U.S – The U.S. Food and Drug Administration (FDA) has released a report detailing the occurrence of foodborne illness risk factors in fast food and full-service restaurants.

This report is part of an ongoing 10-year study aimed at identifying trends in foodborne illness risk factors and food safety practices in foodservice facilities.

The study focuses on data collected from 2017 to 2018, which will be compared to baseline data from 2013 to assess trends.

The study employed trained data collectors who observed and recorded food safety practices in retail food establishments during normal business hours.

The goal was to identify both the least and most frequently occurring foodborne illness risk factors and food safety behaviors. The presence of a food safety management system (FSMS) and a certified food protection manager (CFPM) were also examined for their impact on risk factor occurrence.

The study included 421 fast food restaurants and 430 full-service restaurants. Approximately 70 percent of the establishments operated in jurisdictions requiring a CFPM, and most restaurants had a CFPM present during data collection.

Restaurants demonstrated better control over inadequate cooking, while improvements were needed in areas such as improper holding/time and temperature, personal hygiene, employee handwashing, cold-holding refrigerated foods, and proper food cooling.

Significance of FSMS and CFPM

The study identified FSMS as the strongest predictor of compliance, with well-developed systems associated with fewer out-of-compliance food safety behaviors/practices.

Restaurants with a CFPM present and in charge during data collection also showed better compliance.

However, multivariate analysis indicated that the presence of a CFPM alone did not significantly predict compliance, suggesting that both FSMS and the presence of a CFPM play crucial roles.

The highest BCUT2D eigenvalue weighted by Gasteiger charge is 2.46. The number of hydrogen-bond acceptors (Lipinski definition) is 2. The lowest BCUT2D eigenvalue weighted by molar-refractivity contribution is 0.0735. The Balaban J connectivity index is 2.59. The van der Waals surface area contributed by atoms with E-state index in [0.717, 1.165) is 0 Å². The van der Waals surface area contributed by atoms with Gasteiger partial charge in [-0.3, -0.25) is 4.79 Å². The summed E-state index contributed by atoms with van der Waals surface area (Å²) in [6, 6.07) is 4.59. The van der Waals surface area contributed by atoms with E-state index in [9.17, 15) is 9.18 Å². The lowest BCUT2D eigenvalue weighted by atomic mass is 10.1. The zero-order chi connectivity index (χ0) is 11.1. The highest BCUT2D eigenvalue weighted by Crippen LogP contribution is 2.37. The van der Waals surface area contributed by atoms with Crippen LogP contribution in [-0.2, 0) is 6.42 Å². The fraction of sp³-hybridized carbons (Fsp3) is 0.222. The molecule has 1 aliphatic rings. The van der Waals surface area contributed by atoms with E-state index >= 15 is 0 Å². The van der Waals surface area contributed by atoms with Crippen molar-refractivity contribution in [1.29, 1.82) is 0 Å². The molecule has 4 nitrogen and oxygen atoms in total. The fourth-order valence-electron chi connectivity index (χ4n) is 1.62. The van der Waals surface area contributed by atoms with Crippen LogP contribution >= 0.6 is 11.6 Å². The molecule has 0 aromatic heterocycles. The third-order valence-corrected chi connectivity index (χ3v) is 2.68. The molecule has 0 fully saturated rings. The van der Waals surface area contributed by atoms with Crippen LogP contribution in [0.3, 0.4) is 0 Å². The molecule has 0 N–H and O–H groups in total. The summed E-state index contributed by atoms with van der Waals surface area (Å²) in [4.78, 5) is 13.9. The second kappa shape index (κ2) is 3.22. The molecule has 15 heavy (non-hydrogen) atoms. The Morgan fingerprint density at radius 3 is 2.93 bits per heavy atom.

Restaurants with a CFPM in charge throughout operation hours exhibited higher average FSMS scores, indicating that continuous CFPM presence could enhance FSMS and reduce out-of-compliance practices.

Future studies could focus on identifying factors contributing to poor food safety practices and developing cost-effective intervention strategies.

Exploring the relationship between employee health policies and FSMS is also recommended, along with considering the adoption of Food Code recommendations as regulatory requirements.

The FDA’s study provides valuable insights into foodborne illness risk factors in restaurants. Further research could investigate the root causes of poor food safety behaviors and explore effective intervention strategies.

Identifying barriers related to the implementation of employee health policies and considering their adoption as regulatory requirements are additional areas of interest for enhancing retail food protection.

The FDA is working collaboratively with the foodservice industry to strengthen food safety practices.

Ongoing efforts include providing guidance, conducting inspections, and promoting educational initiatives to ensure the highest standards of food safety in restaurants across the country.

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